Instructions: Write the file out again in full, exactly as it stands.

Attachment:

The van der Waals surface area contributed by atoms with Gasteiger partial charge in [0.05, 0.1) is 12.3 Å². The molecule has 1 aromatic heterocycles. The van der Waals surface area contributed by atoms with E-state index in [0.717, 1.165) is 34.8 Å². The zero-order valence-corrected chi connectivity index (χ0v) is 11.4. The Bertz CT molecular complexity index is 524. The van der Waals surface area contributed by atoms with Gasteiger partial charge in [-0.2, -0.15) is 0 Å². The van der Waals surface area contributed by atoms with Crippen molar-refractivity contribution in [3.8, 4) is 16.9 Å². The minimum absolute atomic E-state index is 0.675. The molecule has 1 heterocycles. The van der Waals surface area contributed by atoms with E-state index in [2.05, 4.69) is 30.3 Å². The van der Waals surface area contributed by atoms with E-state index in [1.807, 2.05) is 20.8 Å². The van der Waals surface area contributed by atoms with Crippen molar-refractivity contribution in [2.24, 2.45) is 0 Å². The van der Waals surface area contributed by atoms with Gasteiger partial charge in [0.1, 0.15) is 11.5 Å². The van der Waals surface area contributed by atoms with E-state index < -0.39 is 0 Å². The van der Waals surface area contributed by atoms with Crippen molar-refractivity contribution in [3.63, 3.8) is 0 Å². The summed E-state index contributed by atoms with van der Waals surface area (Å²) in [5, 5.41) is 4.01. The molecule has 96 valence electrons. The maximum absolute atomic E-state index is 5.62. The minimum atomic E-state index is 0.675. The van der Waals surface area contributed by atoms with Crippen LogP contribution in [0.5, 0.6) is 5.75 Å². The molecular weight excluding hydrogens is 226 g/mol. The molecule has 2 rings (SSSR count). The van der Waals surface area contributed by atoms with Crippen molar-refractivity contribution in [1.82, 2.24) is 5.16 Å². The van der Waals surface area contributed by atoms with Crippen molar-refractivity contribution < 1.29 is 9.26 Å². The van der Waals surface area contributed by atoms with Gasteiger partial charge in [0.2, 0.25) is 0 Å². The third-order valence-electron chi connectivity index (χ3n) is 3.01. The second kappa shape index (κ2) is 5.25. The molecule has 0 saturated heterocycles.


The van der Waals surface area contributed by atoms with Gasteiger partial charge in [0.05, 0.1) is 12.3 Å². The molecule has 1 aromatic heterocycles. The van der Waals surface area contributed by atoms with E-state index in [0.717, 1.165) is 34.8 Å². The zero-order valence-corrected chi connectivity index (χ0v) is 11.4. The Bertz CT molecular complexity index is 524. The van der Waals surface area contributed by atoms with Gasteiger partial charge in [-0.2, -0.15) is 0 Å². The van der Waals surface area contributed by atoms with Crippen molar-refractivity contribution in [3.8, 4) is 16.9 Å². The minimum absolute atomic E-state index is 0.675. The molecule has 1 heterocycles. The van der Waals surface area contributed by atoms with E-state index in [2.05, 4.69) is 30.3 Å². The van der Waals surface area contributed by atoms with E-state index in [1.807, 2.05) is 20.8 Å². The van der Waals surface area contributed by atoms with Crippen molar-refractivity contribution in [2.24, 2.45) is 0 Å². The van der Waals surface area contributed by atoms with Gasteiger partial charge in [0.1, 0.15) is 11.5 Å². The van der Waals surface area contributed by atoms with E-state index < -0.39 is 0 Å². The van der Waals surface area contributed by atoms with Crippen molar-refractivity contribution in [3.63, 3.8) is 0 Å². The summed E-state index contributed by atoms with van der Waals surface area (Å²) in [5, 5.41) is 4.01. The molecule has 96 valence electrons. The maximum absolute atomic E-state index is 5.62. The minimum atomic E-state index is 0.675. The van der Waals surface area contributed by atoms with Crippen LogP contribution in [0.5, 0.6) is 5.75 Å². The molecular weight excluding hydrogens is 226 g/mol. The molecule has 2 rings (SSSR count). The van der Waals surface area contributed by atoms with Crippen molar-refractivity contribution in [1.82, 2.24) is 5.16 Å². The van der Waals surface area contributed by atoms with Crippen molar-refractivity contribution < 1.29 is 9.26 Å². The van der Waals surface area contributed by atoms with Gasteiger partial charge in [0.2, 0.25) is 0 Å². The third-order valence-electron chi connectivity index (χ3n) is 3.01. The second kappa shape index (κ2) is 5.25. The molecule has 0 saturated heterocycles.